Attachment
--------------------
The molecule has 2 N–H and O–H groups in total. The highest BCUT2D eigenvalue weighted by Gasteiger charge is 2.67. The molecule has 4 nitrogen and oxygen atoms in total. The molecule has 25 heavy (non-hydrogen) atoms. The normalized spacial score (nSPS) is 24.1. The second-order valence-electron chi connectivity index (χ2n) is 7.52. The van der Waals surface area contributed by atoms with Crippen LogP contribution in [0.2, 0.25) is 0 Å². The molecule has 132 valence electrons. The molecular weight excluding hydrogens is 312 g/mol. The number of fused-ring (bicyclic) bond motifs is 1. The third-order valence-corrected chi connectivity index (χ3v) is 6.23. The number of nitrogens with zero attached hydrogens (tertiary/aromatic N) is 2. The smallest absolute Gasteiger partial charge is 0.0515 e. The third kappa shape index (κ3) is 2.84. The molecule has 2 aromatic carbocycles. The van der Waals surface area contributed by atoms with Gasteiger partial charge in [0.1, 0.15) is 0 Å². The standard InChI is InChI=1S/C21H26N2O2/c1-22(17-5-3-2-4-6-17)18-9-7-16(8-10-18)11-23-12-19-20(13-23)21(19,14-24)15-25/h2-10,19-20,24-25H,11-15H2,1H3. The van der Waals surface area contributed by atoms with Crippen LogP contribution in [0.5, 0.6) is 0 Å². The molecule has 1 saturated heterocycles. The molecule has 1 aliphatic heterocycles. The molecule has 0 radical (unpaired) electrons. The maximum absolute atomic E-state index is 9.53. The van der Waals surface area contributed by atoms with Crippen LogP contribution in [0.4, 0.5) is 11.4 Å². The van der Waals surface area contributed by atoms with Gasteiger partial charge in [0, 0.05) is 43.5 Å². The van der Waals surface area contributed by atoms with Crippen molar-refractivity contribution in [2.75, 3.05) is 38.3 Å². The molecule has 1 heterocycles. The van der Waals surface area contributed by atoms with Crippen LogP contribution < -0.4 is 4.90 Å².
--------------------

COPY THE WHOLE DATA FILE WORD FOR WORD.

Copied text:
The molecule has 2 N–H and O–H groups in total. The highest BCUT2D eigenvalue weighted by Gasteiger charge is 2.67. The molecule has 4 nitrogen and oxygen atoms in total. The molecule has 25 heavy (non-hydrogen) atoms. The normalized spacial score (nSPS) is 24.1. The second-order valence-electron chi connectivity index (χ2n) is 7.52. The van der Waals surface area contributed by atoms with Crippen LogP contribution in [0.2, 0.25) is 0 Å². The molecule has 132 valence electrons. The molecular weight excluding hydrogens is 312 g/mol. The number of fused-ring (bicyclic) bond motifs is 1. The third-order valence-corrected chi connectivity index (χ3v) is 6.23. The number of nitrogens with zero attached hydrogens (tertiary/aromatic N) is 2. The smallest absolute Gasteiger partial charge is 0.0515 e. The third kappa shape index (κ3) is 2.84. The molecule has 2 aromatic carbocycles. The van der Waals surface area contributed by atoms with Gasteiger partial charge in [0.1, 0.15) is 0 Å². The standard InChI is InChI=1S/C21H26N2O2/c1-22(17-5-3-2-4-6-17)18-9-7-16(8-10-18)11-23-12-19-20(13-23)21(19,14-24)15-25/h2-10,19-20,24-25H,11-15H2,1H3. The van der Waals surface area contributed by atoms with Crippen LogP contribution in [0.5, 0.6) is 0 Å². The molecule has 1 saturated heterocycles. The molecule has 1 aliphatic heterocycles. The molecule has 0 radical (unpaired) electrons. The maximum absolute atomic E-state index is 9.53. The van der Waals surface area contributed by atoms with Crippen LogP contribution in [0.4, 0.5) is 11.4 Å². The van der Waals surface area contributed by atoms with Gasteiger partial charge in [0, 0.05) is 43.5 Å². The van der Waals surface area contributed by atoms with Crippen molar-refractivity contribution in [2.75, 3.05) is 38.3 Å². The molecule has 1 heterocycles. The van der Waals surface area contributed by atoms with Crippen LogP contribution < -0.4 is 4.90 Å².